Growing mushrooms at home allows you to save money and enjoy delicious varieties of mushrooms each day with every meal. Because mushrooms do not contain the green chlorophyll that's found within other types of plants, this fungus relies on drawing all nourishment from the soil and water. To grow mushrooms, start by harvesting mushroom spores from dried mushrooms. Carefully monitor the mushrooms until they are fully developed and ready for consumption.
Things You'll Need
- Laminated card-stock paper
- Plastic bowls
- Plastic container
- Peat moss
Cut the stems off several fresh mushrooms and lay each mushroom on a piece of laminated card-stock paper. If possible, lay each mushroom cap with gills facing down, against the laminated paper.
Place plastic bowls over each mushroom cap. Turn a dehumidifier on near the covered mushroom caps. The tiny gap between the card and the bowl allows the dehydrator to dry the mushroom caps, but prevents the mushroom spores from escaping.
Allow the mushroom caps to sit under the plastic bowls overnight with the dehumidifier running. The next day, remove the plastic bowls and reserve the dried mushrooms for cooking, but notice the powdery white or black film on the laminated paper piece. This dusty substance is thousands of mushroom spores that have dropped straight down from the mushroom gills.
Planting and Growing Mushrooms
Cut straw into sections between 3 and 6 inches long. Place the straw in a container and sterilize the straw by pouring boiling water over it to kill any unwanted bacteria.
Pour the hot water off the straw and allow the straw to cool down to room temperature. While it cools, mix the mushroom spores from the laminated paper with the damp grains.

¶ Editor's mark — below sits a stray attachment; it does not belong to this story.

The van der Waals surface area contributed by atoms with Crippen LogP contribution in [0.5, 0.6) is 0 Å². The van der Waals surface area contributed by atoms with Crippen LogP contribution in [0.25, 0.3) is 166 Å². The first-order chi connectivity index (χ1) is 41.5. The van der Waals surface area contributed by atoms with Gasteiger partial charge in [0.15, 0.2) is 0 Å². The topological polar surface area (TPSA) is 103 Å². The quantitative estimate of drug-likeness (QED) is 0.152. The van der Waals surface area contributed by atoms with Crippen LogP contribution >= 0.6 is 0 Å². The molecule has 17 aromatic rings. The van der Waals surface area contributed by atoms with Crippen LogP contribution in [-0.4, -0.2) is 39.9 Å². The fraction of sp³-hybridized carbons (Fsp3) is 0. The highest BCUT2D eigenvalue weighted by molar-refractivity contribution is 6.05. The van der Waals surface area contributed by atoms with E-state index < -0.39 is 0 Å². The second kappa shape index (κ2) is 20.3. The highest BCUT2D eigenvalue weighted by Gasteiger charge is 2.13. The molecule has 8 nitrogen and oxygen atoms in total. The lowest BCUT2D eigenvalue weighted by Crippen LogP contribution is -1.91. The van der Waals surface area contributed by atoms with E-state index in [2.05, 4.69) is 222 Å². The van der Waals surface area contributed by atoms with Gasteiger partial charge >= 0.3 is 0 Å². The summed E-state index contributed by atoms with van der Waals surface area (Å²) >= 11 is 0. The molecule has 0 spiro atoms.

Place the spore and damp grain mixture over a 1 to 2-inch layer of straw inside a plastic container.
Monitor the grown as the mushroom spores and grain develop into a spore colony that creates a root structure for the mushroom network. The roots, called mycelium, develop into white and lacy filaments.
Sterilize a collection of peat moss using the same method described in steps 1 and 2. Place the drained peat moss over the mushroom root structure and allow the mushrooms to grow up and through the peat moss over a period of days or weeks.
Tips & Warnings
- Maintain the temperature of the mushroom growing container at approximately 60 degrees F. According to MushroomInfo.com, certain types of mushrooms, such as the Enoki, require special growing temperatures. Consult a growing guide to determine exact temperatures for the mushrooms you plan to grow.
- Photo Credit mushrooms image by Horticulture from Fotolia.com
How to Grow Mushrooms with Spores
This is a comprehensive tutorial on how to grow mushrooms from spores. You can readily buy mushroom spores online. They come in...
How to Make Mushroom Spawn
While folks don't think twice about growing their own vegetables, the idea of growing your own edible mushrooms is one that is...
How to Harvest Mushroom Spores
The simplest method to harvest mushroom spores is to create a spore print. These prints are composed of thousands of microscopic fungal...
How to Grow Mushrooms Using a Mushroom Grow & Spawn Bag
Mushrooms are used in a wide range of recipes, and some types of mushrooms are considered delicacies. Gourmet mushrooms are often expensive,...
How to Grow Wine Cap Mushrooms
Wine cap mushrooms are among the simplest mushrooms to grow. Their name comes from the fact that the caps are a wine...
How to Grow Mushrooms in a Box at Home
Mushrooms are fungal fruiting bodies. Most mushrooms have an umbrella-like appearance; they have a broad stalk topped by a flattened or cup-like...
How to Grow Enoki
Enoki mushrooms, Flammulina velutipes, sprout white bodies with thin stems and traditional mushroom caps. Like other mushrooms species, including shiitakes and oysters,...